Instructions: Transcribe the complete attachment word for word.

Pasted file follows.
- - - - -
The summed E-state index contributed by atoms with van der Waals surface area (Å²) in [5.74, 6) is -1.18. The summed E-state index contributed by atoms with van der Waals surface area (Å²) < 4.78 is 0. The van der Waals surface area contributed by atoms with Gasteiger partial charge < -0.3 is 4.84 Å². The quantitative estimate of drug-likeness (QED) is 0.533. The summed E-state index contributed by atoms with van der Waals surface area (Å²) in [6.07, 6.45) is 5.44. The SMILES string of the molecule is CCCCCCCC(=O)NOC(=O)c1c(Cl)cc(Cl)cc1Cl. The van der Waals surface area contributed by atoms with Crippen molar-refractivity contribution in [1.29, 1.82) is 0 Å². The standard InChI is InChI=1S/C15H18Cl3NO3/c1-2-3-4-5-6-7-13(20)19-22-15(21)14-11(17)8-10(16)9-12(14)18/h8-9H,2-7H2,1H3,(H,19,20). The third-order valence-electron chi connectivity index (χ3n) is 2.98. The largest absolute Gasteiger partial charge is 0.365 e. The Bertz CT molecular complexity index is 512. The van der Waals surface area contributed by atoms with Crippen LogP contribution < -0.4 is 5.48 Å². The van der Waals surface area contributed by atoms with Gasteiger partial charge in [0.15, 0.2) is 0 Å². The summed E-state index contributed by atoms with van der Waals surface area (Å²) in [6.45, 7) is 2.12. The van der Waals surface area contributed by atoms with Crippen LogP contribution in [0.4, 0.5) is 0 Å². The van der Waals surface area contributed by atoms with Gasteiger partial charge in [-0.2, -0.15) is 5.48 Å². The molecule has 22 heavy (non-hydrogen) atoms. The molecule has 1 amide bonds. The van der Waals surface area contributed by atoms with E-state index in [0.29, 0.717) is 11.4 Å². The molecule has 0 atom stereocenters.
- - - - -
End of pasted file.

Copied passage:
The summed E-state index contributed by atoms with van der Waals surface area (Å²) in [5.74, 6) is -1.18. The summed E-state index contributed by atoms with van der Waals surface area (Å²) < 4.78 is 0. The van der Waals surface area contributed by atoms with Gasteiger partial charge < -0.3 is 4.84 Å². The quantitative estimate of drug-likeness (QED) is 0.533. The summed E-state index contributed by atoms with van der Waals surface area (Å²) in [6.07, 6.45) is 5.44. The SMILES string of the molecule is CCCCCCCC(=O)NOC(=O)c1c(Cl)cc(Cl)cc1Cl. The van der Waals surface area contributed by atoms with Crippen molar-refractivity contribution in [1.29, 1.82) is 0 Å². The standard InChI is InChI=1S/C15H18Cl3NO3/c1-2-3-4-5-6-7-13(20)19-22-15(21)14-11(17)8-10(16)9-12(14)18/h8-9H,2-7H2,1H3,(H,19,20). The third-order valence-electron chi connectivity index (χ3n) is 2.98. The largest absolute Gasteiger partial charge is 0.365 e. The Bertz CT molecular complexity index is 512. The van der Waals surface area contributed by atoms with Crippen LogP contribution < -0.4 is 5.48 Å². The van der Waals surface area contributed by atoms with Gasteiger partial charge in [0.15, 0.2) is 0 Å². The summed E-state index contributed by atoms with van der Waals surface area (Å²) in [6.45, 7) is 2.12. The van der Waals surface area contributed by atoms with Crippen LogP contribution in [0.4, 0.5) is 0 Å². The van der Waals surface area contributed by atoms with Gasteiger partial charge in [-0.2, -0.15) is 5.48 Å². The molecule has 22 heavy (non-hydrogen) atoms. The molecule has 1 amide bonds. The van der Waals surface area contributed by atoms with E-state index in [0.29, 0.717) is 11.4 Å². The molecule has 0 atom stereocenters.